Ken Tanabe Halloween Costume 2003
Ken Tanabe Halloween Costume 2003
Ken Tanabe Halloween Costume 2003
Ken Tanabe Halloween Costume 2003

This costume was inspired by a stack of cheap plastic buckets I found a convenience store supplier in Brooklyn. Other inspiration included older robots with a “low-tech” style like Mazinger Z (also known as Tranzor Z in the U.S.), Astro Boy, and Mac, the robot assistant of the Jetsons’ apartment repair man. Mac had two buckets for a head, a file cabinet for a body, and was in love with Rosie (the Jetsons’ robot housekeeper).

Bought: 5 plastic buckets ($1.29 each), black elastic (.25 a foot), one hacksaw ($3.99), and a mini stapler ($1.99).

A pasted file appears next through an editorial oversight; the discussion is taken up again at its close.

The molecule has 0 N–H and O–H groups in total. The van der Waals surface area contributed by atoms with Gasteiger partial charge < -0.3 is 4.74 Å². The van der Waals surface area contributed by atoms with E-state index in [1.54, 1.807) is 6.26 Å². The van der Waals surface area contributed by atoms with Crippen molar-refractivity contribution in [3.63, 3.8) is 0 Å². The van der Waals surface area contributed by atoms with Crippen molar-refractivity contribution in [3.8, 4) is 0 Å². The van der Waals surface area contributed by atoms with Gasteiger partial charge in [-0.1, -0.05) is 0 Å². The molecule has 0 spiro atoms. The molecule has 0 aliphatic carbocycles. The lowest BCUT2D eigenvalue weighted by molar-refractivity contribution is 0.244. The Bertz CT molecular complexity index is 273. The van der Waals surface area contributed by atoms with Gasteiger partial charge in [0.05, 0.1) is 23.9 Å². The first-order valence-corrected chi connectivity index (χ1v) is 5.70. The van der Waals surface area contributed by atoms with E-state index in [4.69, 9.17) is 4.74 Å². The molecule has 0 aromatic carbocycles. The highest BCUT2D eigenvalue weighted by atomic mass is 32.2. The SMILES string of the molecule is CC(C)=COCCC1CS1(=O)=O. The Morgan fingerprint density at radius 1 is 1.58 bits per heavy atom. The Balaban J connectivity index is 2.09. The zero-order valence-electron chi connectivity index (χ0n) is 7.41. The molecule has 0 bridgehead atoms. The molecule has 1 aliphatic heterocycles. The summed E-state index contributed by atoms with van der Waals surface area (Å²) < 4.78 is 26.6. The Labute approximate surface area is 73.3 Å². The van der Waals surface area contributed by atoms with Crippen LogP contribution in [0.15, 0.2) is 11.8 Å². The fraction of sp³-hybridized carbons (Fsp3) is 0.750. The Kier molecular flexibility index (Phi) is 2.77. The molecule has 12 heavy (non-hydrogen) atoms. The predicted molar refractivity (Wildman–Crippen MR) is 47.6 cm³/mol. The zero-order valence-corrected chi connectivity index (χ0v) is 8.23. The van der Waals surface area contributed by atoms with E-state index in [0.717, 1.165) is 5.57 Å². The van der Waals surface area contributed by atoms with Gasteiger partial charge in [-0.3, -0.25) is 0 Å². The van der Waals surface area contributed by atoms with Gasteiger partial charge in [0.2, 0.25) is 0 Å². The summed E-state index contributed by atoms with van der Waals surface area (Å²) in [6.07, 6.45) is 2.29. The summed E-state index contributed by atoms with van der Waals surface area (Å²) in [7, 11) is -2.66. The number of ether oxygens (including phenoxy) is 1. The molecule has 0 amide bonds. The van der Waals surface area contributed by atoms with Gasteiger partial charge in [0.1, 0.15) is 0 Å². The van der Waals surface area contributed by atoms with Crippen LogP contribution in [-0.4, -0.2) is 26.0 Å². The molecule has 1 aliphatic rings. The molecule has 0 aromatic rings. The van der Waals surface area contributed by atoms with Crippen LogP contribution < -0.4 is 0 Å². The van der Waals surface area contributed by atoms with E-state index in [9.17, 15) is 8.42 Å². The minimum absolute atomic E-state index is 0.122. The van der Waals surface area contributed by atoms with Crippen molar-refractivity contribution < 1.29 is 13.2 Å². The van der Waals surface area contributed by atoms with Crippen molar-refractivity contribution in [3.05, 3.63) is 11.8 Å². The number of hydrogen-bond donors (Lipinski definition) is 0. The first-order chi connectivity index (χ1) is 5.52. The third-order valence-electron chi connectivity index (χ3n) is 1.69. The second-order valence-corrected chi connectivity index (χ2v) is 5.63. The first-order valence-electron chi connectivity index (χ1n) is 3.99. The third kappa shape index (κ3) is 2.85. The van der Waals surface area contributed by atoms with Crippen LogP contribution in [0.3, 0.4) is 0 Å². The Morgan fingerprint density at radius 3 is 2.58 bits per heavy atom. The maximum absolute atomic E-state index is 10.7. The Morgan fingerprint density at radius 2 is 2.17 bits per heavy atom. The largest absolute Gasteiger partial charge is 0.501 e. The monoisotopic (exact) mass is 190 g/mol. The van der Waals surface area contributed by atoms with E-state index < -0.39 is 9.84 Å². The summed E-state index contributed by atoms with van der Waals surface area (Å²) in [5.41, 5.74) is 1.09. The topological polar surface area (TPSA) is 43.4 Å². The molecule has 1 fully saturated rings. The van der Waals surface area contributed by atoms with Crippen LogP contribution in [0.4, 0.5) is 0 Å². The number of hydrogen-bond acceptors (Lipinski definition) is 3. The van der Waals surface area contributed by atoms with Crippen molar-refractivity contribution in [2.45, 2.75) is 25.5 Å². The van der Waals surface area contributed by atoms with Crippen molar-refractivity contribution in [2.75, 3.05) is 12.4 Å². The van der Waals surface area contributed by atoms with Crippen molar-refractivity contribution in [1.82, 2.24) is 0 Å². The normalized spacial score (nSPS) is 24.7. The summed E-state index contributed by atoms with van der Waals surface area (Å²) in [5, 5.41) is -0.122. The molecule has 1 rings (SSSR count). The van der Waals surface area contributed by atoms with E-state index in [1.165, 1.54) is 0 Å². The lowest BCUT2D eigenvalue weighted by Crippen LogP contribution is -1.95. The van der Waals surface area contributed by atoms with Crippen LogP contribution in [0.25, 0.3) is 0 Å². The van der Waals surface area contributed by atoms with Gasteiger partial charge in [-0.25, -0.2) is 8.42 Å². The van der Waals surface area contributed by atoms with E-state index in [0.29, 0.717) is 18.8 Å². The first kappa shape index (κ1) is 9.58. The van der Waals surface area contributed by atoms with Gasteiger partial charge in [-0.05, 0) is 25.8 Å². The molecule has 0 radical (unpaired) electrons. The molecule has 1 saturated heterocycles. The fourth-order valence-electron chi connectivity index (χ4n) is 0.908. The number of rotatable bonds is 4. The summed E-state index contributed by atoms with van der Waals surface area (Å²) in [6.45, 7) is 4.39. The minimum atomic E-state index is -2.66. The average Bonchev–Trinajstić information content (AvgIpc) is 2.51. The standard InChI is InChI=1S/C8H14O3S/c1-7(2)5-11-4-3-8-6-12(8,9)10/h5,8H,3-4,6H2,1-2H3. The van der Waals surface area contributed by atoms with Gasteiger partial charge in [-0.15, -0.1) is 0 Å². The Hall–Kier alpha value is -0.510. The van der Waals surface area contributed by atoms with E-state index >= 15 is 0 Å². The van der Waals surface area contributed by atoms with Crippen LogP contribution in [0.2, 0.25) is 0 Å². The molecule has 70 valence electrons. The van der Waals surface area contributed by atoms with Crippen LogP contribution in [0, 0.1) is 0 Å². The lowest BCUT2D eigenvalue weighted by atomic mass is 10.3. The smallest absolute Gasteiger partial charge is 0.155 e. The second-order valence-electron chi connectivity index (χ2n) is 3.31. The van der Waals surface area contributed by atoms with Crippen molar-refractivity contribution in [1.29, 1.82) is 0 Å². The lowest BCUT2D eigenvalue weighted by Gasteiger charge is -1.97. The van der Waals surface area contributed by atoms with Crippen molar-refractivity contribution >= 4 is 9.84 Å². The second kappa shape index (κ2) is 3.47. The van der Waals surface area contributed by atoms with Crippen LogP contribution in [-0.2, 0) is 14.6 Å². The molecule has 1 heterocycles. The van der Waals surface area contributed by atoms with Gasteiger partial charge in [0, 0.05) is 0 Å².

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Halloween Costumes
Halloween Rules
1. Make it yourself.
This is the best way to be original. A store bought costume is better than no costume, but you can do better than that!
2. Use your whole body.
If you wear your usual clothes and throw on a mask, is that really a costume? Go from head to toe.
3. Keep it cheap.
Anybody can spend a zillion dollars on a costume and look cool. The real challenge is making it happen on a budget.
4. Don’t rely on recognition.
Do not dress as a celebrity or a movie character. Standard characters like vampires are off-limits, too.
5. Don’t rely on sex.
Don’t get me wrong – being sexy is great and all. Just don’t rely on it to make your costume work.
6. Don’t rely on horror.
Sure, blood and guts are a Halloween tradition, but don’t feel limited. Take advantage of the day you can wear anything!

Do you make Halloween costumes that follow these rules? If so, contact me.